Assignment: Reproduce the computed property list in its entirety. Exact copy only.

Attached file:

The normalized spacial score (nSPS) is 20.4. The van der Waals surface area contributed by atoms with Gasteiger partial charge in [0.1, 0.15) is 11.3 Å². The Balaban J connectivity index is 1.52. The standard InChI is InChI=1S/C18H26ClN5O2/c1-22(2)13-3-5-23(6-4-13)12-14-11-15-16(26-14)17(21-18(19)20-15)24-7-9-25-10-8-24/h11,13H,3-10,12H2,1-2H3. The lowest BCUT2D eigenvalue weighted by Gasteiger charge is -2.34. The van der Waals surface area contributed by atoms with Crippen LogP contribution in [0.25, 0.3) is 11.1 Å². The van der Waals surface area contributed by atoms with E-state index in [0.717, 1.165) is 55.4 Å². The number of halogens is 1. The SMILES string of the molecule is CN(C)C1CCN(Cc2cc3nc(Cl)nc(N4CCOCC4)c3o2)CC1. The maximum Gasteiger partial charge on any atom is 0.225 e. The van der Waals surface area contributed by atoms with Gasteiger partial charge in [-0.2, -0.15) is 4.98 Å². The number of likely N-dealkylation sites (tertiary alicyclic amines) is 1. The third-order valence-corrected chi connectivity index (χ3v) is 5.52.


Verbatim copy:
The normalized spacial score (nSPS) is 20.4. The van der Waals surface area contributed by atoms with Gasteiger partial charge in [0.1, 0.15) is 11.3 Å². The Balaban J connectivity index is 1.52. The standard InChI is InChI=1S/C18H26ClN5O2/c1-22(2)13-3-5-23(6-4-13)12-14-11-15-16(26-14)17(21-18(19)20-15)24-7-9-25-10-8-24/h11,13H,3-10,12H2,1-2H3. The lowest BCUT2D eigenvalue weighted by Gasteiger charge is -2.34. The van der Waals surface area contributed by atoms with Crippen LogP contribution in [0.25, 0.3) is 11.1 Å². The van der Waals surface area contributed by atoms with E-state index in [0.717, 1.165) is 55.4 Å². The number of halogens is 1. The SMILES string of the molecule is CN(C)C1CCN(Cc2cc3nc(Cl)nc(N4CCOCC4)c3o2)CC1. The maximum Gasteiger partial charge on any atom is 0.225 e. The van der Waals surface area contributed by atoms with Gasteiger partial charge in [-0.2, -0.15) is 4.98 Å². The number of likely N-dealkylation sites (tertiary alicyclic amines) is 1. The third-order valence-corrected chi connectivity index (χ3v) is 5.52.